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What Lies behind Rising Earnings Inequality in Urban China? Regression-based Decompositions

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  • Quheng Deng
  • Shi Li
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Abstract

Coupled with advances in enterprise reform and changes in the wage structure, earnings inequality in urban China has been increasing, and this has contributed significantly to rising income inequality. Using urban household survey data from the 1988, 1995 and 2002 waves of the China Household Income Project, in this article, we decompose earnings inequality in urban China by using the recently developed regression-based decomposition methods. The decomposition results indicate that the effects of gender and membership of the Communist Party of China on earnings inequality have changed little. While work experience had a reduced effect on earnings inequality, the effects of education and occupation have increased. The contributions of ownership status and industry to earnings inequality have increased. Regional effects have been the largest recent contributor to earnings inequality. (JEL codes: D31, J31, O53) Copyright The Author 2009. Published by Oxford University Press on behalf of Ifo Institute for Economic Research, Munich. All rights reserved. For permissions, please email: journals.permissions@oxfordjournals.org, Oxford University Press.

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File URL: http://hdl.handle.net/10.1093/cesifo/ifp015
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Bibliographic Info

Article provided by CESifo in its journal CESifo Economic Studies.

Volume (Year): 55 (2009)
Issue (Month): 3-4 ()
Pages: 598-623

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Handle: RePEc:oup:cesifo:v:55:y:2009:i:3-4:p:598-623

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  1. Zhang, Junsen & Zhao, Yaohui & Park, Albert & Song, Xiaoqing, 2005. "Economic returns to schooling in urban China, 1988 to 2001," Journal of Comparative Economics, Elsevier, vol. 33(4), pages 730-752, December.
  2. Knight, John & Yueh, Linda, 2004. "Job mobility of residents and migrants in urban China," Journal of Comparative Economics, Elsevier, vol. 32(4), pages 637-660, December.
  3. Jonathan Morduch & Terry Sicular, 1998. "Rethinking Inequality Decomposition, with Evidence from Rural China," Harvard Institute of Economic Research Working Papers 1831, Harvard - Institute of Economic Research.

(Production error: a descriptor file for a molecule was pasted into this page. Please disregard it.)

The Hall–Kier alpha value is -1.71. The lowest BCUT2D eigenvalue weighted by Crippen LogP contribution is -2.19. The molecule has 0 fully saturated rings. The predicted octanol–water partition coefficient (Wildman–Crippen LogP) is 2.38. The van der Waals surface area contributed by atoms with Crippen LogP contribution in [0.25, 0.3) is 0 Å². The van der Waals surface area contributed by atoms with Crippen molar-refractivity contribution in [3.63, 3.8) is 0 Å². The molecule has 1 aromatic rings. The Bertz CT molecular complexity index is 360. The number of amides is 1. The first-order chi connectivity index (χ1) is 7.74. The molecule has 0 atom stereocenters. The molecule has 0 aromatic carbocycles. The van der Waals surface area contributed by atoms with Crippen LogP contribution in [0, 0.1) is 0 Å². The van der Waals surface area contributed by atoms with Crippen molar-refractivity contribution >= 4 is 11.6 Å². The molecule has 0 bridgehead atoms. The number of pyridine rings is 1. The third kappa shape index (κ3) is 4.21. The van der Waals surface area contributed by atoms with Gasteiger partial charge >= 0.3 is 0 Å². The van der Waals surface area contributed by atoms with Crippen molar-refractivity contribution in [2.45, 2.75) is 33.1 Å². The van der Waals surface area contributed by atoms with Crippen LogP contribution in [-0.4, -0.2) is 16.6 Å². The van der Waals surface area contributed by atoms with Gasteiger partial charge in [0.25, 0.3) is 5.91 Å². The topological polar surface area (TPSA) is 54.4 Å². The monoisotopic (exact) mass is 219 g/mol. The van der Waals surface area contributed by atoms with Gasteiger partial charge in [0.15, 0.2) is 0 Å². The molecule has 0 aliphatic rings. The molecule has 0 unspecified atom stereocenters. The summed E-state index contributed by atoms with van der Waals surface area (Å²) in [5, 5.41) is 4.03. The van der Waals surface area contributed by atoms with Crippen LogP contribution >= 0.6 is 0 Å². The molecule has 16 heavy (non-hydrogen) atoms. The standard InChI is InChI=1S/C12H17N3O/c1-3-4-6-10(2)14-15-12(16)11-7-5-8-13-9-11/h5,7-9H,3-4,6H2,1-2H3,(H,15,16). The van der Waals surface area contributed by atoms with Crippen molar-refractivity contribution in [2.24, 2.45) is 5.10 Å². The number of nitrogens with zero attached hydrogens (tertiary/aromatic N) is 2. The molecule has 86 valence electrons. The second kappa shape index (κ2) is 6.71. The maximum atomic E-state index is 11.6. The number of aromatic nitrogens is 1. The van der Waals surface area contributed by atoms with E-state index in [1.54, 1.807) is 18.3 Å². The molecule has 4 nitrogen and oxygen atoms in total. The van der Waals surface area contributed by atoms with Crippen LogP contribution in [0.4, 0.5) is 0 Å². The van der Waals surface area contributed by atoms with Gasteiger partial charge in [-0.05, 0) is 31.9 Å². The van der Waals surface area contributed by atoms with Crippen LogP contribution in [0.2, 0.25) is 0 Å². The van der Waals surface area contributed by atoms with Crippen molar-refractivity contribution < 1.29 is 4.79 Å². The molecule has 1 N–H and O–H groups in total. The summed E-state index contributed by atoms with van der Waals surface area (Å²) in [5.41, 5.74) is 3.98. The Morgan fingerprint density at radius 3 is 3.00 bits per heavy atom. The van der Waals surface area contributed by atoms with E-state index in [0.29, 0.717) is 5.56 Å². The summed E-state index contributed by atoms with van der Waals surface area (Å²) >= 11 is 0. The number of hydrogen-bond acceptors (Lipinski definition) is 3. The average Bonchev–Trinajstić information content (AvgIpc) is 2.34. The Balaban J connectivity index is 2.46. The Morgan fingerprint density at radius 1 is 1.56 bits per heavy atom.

4. Bourguignon, Francois & Fournier, M & Gurgand, M, 2001. "Fast Development with a Stable Income Distribution: Taiwan, 1979-94," Review of Income and Wealth, International Association for Research in Income and Wealth, vol. 47(2), pages 139-63, June.
  5. John Knight & Lina Song, 2003. "Increasing urban wage inequality in China," The Economics of Transition, The European Bank for Reconstruction and Development, vol. 11(4), pages 597-619, December.
  6. Wan, Guanghua, 2002. "Regression-based Inequality Decomposition: Pitfalls and a Solution Procedure," Working Paper Series UNU-WIDER Research Paper , World Institute for Development Economic Research (UNU-WIDER).
  7. Wan, Guanghua, 2004. "Accounting for income inequality in rural China: a regression-based approach," Journal of Comparative Economics, Elsevier, vol. 32(2), pages 348-363, June.
  8. Knight, J. & Shi, L. & Renwei, Z., 1999. "A Spatial Analysis of Wages and Incomes in Urban China: Divergent Means, Convergent Inequality," Economics Series Working Papers 99209, University of Oxford, Department of Economics.
  9. Xin Meng & Junsen Zhang & Pak-Wai Liu, 2000. "Sectoral gender wage differentials and discrimination in the transitional Chinese economy," Journal of Population Economics, Springer, vol. 13(2), pages 331-352.
  10. Meng, Xin & Kidd, Michael P., 1997. "Labor Market Reform and the Changing Structure of Wage Determination in China's State Sector during the 1980s," Journal of Comparative Economics, Elsevier, vol. 25(3), pages 403-421, December.
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Cited by:
  1. Magnani, Elisabetta & Zhu, Rong, 2012. "Gender wage differentials among rural–urban migrants in China," Regional Science and Urban Economics, Elsevier, vol. 42(5), pages 779-793.
  2. repec:wii:bpaper:bowp:084 is not listed on IDEAS
  3. repec:wyi:journl:002165 is not listed on IDEAS
  4. Meng, Xin & Shen, Kailing & Xue, Sen, 2013. "Economic reform, education expansion, and earnings inequality for urban males in China, 1988–2009," Journal of Comparative Economics, Elsevier, vol. 41(1), pages 227-244.

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